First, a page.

How Japan and the rest of Asia fell in love with basketball…

SLAMDUNKNow this might be obvious to those with high midi-chlorian rates or even those attune to the geekmode… However for most people in the world, they’d be hard pressed to believe that the reason why basketball is so BIG in Japan and Asia is because of a little comic series (manga) called SLAM DUNK.

According to a 2012 survey by research company Goo, Slam Dunk ranked second on a huge list of favorite manga out of the thousands of adults surveyed by the group. Surprisingly ranking only behind the all powerful One Piece but still beating timeless titans such as Naruto, Doraemon and EVEN Dragonball! More interestingly, the protagonist of SD, Sakuragi Hanamichi, ranked as number 4 amongst both female and male readers when asked who their favorite character was.

In a detailed article from Sports Illustrated (originally published on NBA X POP) it was evident that through a number of factors, SD became the perfect storm when it came to introducing a culture to a sport through once of it’s oldest forms of entertainment: manga. These factors included some key elements that author & creator Takehiko Inoue showcased brilliantly, which can be shown in the excerpts below:

1: The art.

Takehiko Inoue has, in my opinion, the best mix of “serious” and “goofy” tone in the history of comics, including American ones. Inoue can draw a stunningly detailed and emotional portrait of a human being in one panel and then do a 180 on that character’s facial features the next. And it works. Check out this page:.

(READ FROM RIGHT TO LEFT — IT’S JAPANESE, MAN)

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Notice how Inoue draws the protagonist, Hanamichi Sakuragi, with meticulous detail and realism in one panel. The next, he’s clowning/trolling his fat/old coach.

2: Slam Dunk captures the love of basketball.

Here’s a panel of Hanamichi, a neophyte to the game, hitting his first layup, with help/guidance from his crush. The joy of hitting jumpers and layups is one all us young hoopers have experienced.

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3: It’s about love — for the game, for the girl.

The story centers on a high school delinquent who joins the basketball team solely because his crush asked “do you like basketball” (I did the same in high school, but for volleyball). The book then follows his initial dismissal of the sport to eventually loving the game. Here, in one of the final chapters, Hanamichi battles a potentially career-ending back injury, and it is here, he remembers the original question, “do you like basketball?”, to which he responds by professing his love, for the game, for HER, at once. This scene was powerful back in ’96, but now that I’m a grownassman? Even more so. This is a book on not just basketball, but love and life.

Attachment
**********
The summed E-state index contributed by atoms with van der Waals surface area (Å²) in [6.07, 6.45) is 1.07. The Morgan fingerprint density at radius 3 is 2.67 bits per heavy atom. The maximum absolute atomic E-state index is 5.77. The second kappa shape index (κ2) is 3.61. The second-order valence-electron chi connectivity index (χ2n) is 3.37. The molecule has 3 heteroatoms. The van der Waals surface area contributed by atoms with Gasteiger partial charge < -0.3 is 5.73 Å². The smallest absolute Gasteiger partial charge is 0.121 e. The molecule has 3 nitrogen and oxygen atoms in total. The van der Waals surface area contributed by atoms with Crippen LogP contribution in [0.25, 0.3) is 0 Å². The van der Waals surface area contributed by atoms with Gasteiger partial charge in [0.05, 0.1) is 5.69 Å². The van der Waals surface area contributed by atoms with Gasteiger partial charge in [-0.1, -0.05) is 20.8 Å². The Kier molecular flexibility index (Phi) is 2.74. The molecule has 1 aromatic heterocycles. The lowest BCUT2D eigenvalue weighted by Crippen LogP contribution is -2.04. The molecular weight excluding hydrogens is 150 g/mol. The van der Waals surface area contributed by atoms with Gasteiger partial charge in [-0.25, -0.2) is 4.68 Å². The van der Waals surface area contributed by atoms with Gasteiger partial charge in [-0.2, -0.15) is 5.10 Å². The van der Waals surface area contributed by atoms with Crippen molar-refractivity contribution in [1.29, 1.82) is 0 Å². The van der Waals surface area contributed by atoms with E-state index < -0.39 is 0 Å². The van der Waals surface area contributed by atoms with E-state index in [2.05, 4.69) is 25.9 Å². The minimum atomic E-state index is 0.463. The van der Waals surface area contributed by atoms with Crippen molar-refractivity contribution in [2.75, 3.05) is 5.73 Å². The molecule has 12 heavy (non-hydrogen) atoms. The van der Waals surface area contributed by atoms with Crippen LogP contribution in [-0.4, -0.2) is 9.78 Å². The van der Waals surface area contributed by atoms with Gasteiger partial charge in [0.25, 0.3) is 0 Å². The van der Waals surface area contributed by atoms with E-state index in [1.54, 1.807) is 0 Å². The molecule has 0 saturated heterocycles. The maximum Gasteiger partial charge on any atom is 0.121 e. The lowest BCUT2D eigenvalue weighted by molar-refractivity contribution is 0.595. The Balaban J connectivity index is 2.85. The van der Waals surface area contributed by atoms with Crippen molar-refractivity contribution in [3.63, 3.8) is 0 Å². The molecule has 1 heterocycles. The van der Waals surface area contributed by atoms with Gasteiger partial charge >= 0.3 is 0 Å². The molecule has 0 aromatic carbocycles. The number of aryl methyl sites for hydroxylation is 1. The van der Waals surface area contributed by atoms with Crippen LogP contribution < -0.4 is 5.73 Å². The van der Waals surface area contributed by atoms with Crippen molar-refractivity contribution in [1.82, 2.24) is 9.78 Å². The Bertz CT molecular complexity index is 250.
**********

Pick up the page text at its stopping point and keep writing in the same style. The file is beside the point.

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4: Slam Dunk gets sneakerhead/hypebeast culture.

Check out this hilarious piece in which Hanamichi and his crush go shoe shopping. The owner of the sneaker store sums up sneakerhead/hypebeast culture with his rant against dudes who buy just to collect. Remember, this was 1995, before Hypebeast became the go-to website for all these wanna-be street-types today, like my flatmate.

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I’ve really only just scratched the surface. There are a hundred more reasons why Slam Dunk is so beloved, including a hilarious rivalry between the main character and his teammate, a handsome superstar with a huge female fanbase, and many other characters and subplots which has since become a crucial part of manga lore. This book is big in Europe too — it’s sold around 120 million copies worldwide — making it arguably the most widely-read manga around.

The way I feel about the series in both the manga & anime has changed over the years. After looking at it from a global picture I can wholeheartedly agree with what the article’s author was trying to convey about this phenomenon. If you want to read more about the series or even check it out yourself (which I highly recommend if you haven’t seen it yet!), check out the below links:

Supporting Articles:

Source Material:

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